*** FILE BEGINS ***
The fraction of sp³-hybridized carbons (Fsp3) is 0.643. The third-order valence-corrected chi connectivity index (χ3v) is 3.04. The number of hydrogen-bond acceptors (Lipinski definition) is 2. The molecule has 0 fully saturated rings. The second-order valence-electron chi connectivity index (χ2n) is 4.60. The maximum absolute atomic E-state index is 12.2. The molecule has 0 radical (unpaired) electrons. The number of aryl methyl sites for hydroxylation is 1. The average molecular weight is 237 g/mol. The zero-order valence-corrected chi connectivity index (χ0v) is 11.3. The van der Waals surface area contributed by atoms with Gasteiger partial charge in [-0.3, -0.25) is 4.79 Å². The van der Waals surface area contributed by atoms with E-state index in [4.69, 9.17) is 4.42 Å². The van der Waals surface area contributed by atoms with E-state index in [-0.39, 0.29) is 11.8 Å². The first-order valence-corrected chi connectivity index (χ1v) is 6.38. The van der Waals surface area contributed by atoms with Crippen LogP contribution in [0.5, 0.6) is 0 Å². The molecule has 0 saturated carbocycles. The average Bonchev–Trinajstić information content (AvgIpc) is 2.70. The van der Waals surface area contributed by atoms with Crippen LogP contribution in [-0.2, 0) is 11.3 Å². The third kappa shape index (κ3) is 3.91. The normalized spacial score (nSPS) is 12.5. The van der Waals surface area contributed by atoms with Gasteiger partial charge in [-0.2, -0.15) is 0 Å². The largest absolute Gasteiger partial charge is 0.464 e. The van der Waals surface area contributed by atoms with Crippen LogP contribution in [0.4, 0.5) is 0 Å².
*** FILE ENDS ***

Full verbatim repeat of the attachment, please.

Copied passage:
The fraction of sp³-hybridized carbons (Fsp3) is 0.643. The third-order valence-corrected chi connectivity index (χ3v) is 3.04. The number of hydrogen-bond acceptors (Lipinski definition) is 2. The molecule has 0 fully saturated rings. The second-order valence-electron chi connectivity index (χ2n) is 4.60. The maximum absolute atomic E-state index is 12.2. The molecule has 0 radical (unpaired) electrons. The number of aryl methyl sites for hydroxylation is 1. The average molecular weight is 237 g/mol. The zero-order valence-corrected chi connectivity index (χ0v) is 11.3. The van der Waals surface area contributed by atoms with Gasteiger partial charge in [-0.3, -0.25) is 4.79 Å². The van der Waals surface area contributed by atoms with E-state index in [4.69, 9.17) is 4.42 Å². The van der Waals surface area contributed by atoms with E-state index in [-0.39, 0.29) is 11.8 Å². The first-order valence-corrected chi connectivity index (χ1v) is 6.38. The van der Waals surface area contributed by atoms with Crippen LogP contribution in [0.5, 0.6) is 0 Å². The molecule has 0 saturated carbocycles. The average Bonchev–Trinajstić information content (AvgIpc) is 2.70. The van der Waals surface area contributed by atoms with Crippen LogP contribution in [-0.2, 0) is 11.3 Å². The third kappa shape index (κ3) is 3.91. The normalized spacial score (nSPS) is 12.5. The van der Waals surface area contributed by atoms with Gasteiger partial charge in [-0.2, -0.15) is 0 Å². The largest absolute Gasteiger partial charge is 0.464 e. The van der Waals surface area contributed by atoms with Crippen LogP contribution in [0.4, 0.5) is 0 Å².